It holds, however, that when man acts humbly, depending on God, God works with him and by him. Men are "laborers together with God." They present reasons and God enforces those reasons on the mind. When the minister preaches, or when you converse with sinners, man presents truth, and God causes the mind to see it with great clearness and to feel its personal application with great power. Man persuades and God persuades; man speaks to his ear -- God speaks to his heart. Man presents truth through the medium of his senses to reach his free mind; God presses it upon his mind so as to secure his voluntary yielding to its claims. Thus the Bible speaks of sinners as being persuaded, "Almost thou persuadest me to be a Christian." In this the language of the Bible is entirely natural. just as if you should say you had turned a man from his purpose, or that your arguments had turned him, or that his own convictions of truth had turned him. So the language of the Bible on this subject is altogether simple and artless, speaking right out in perfect harmony with the laws of mind.

    IV. What kind of death is meant by the text -- "Shall save a soul from death."

    Observe, it is a soul, not a body, that is to be saved from death; consequently we may dismiss all thought of the death of the body in this connection. However truly converted, his body must nevertheless die.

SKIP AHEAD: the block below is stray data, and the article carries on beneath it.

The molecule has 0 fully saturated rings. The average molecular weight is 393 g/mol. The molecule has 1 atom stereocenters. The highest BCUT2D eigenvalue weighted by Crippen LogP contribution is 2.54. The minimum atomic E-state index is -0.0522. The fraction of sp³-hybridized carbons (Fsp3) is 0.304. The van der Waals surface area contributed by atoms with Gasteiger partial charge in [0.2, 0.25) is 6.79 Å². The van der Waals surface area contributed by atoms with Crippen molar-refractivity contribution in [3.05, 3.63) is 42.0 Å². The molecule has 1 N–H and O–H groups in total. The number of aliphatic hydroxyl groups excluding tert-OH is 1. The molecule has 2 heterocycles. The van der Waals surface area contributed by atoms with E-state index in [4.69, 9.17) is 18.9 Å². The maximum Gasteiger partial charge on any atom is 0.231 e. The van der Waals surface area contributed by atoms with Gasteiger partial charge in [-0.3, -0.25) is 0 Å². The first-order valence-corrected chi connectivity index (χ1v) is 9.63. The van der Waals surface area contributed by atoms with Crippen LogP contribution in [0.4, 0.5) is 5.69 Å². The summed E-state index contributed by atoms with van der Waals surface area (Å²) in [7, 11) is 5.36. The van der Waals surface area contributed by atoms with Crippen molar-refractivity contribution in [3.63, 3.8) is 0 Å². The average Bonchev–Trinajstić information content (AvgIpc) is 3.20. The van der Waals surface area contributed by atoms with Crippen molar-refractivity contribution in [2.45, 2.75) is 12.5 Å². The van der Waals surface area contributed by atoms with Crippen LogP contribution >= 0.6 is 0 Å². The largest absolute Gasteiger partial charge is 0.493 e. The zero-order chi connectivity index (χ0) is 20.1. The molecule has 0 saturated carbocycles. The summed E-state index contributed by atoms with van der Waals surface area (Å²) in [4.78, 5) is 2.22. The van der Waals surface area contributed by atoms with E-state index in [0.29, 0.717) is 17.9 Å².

The passage speaks of the death of the soul.

    By the death of the soul is sometimes meant spiritual death, a state in which the mind is not influenced by truth as it should be. The man is under the dominion of sin and repels the influence of truth.

    Or the death of the soul may be eternal death -- the utter loss of the soul, and itsfinal ruin. The sinner is, of course, spiritually dead, and if this condition were to continue through eternity, this would become eternal death. Yet the Bible represents the sinner dying unpardoned, as "going away into everlasting punishment," and as being "punished with everlasting destruction from the presence of the Lord and from the glory of His power." To be always a sinner is awful enough -- is a death of fearful horror; but how terribly augmented is even this when you conceive of it as heightened by everlasting punishment, far away "from the presence of the Lord and from the glory of His power!"

    V. The importance of saving a soul from death.

    Our text says, he who converts a sinner saves a soul from death. Consequently he saves him from all the misery he else must have endured. So much misery is saved.